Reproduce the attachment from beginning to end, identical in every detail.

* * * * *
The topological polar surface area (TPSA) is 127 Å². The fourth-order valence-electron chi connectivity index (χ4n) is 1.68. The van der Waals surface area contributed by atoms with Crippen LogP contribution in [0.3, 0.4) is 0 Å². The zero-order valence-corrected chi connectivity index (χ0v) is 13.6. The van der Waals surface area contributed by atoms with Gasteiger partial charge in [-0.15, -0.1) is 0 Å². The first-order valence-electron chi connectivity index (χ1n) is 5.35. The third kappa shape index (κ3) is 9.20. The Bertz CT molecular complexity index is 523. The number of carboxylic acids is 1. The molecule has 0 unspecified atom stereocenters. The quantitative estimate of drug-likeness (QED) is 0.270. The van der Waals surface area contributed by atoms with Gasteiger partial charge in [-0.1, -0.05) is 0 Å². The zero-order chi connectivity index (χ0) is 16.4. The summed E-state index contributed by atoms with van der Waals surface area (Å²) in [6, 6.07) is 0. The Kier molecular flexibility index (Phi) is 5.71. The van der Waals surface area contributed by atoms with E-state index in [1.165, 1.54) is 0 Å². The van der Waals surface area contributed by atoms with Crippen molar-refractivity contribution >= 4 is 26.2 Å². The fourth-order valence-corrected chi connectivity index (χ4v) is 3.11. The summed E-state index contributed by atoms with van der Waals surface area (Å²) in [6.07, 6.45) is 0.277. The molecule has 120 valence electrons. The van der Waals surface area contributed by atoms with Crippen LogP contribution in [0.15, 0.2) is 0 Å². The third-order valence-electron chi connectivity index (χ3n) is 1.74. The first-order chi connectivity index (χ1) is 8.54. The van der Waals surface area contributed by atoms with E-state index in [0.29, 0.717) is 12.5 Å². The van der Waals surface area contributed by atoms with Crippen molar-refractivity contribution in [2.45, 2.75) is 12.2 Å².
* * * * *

The topological polar surface area (TPSA) is 127 Å². The fourth-order valence-electron chi connectivity index (χ4n) is 1.68. The van der Waals surface area contributed by atoms with Crippen LogP contribution in [0.3, 0.4) is 0 Å². The zero-order valence-corrected chi connectivity index (χ0v) is 13.6. The van der Waals surface area contributed by atoms with Gasteiger partial charge in [-0.15, -0.1) is 0 Å². The first-order valence-electron chi connectivity index (χ1n) is 5.35. The third kappa shape index (κ3) is 9.20. The Bertz CT molecular complexity index is 523. The number of carboxylic acids is 1. The molecule has 0 unspecified atom stereocenters. The quantitative estimate of drug-likeness (QED) is 0.270. The van der Waals surface area contributed by atoms with Gasteiger partial charge in [-0.1, -0.05) is 0 Å². The zero-order chi connectivity index (χ0) is 16.4. The summed E-state index contributed by atoms with van der Waals surface area (Å²) in [6, 6.07) is 0. The Kier molecular flexibility index (Phi) is 5.71. The van der Waals surface area contributed by atoms with E-state index in [1.165, 1.54) is 0 Å². The van der Waals surface area contributed by atoms with Crippen molar-refractivity contribution >= 4 is 26.2 Å². The fourth-order valence-corrected chi connectivity index (χ4v) is 3.11. The summed E-state index contributed by atoms with van der Waals surface area (Å²) in [6.07, 6.45) is 0.277. The molecule has 120 valence electrons. The van der Waals surface area contributed by atoms with Crippen LogP contribution in [0.15, 0.2) is 0 Å². The third-order valence-electron chi connectivity index (χ3n) is 1.74. The first-order chi connectivity index (χ1) is 8.54. The van der Waals surface area contributed by atoms with E-state index in [0.29, 0.717) is 12.5 Å². The van der Waals surface area contributed by atoms with Crippen molar-refractivity contribution in [2.45, 2.75) is 12.2 Å².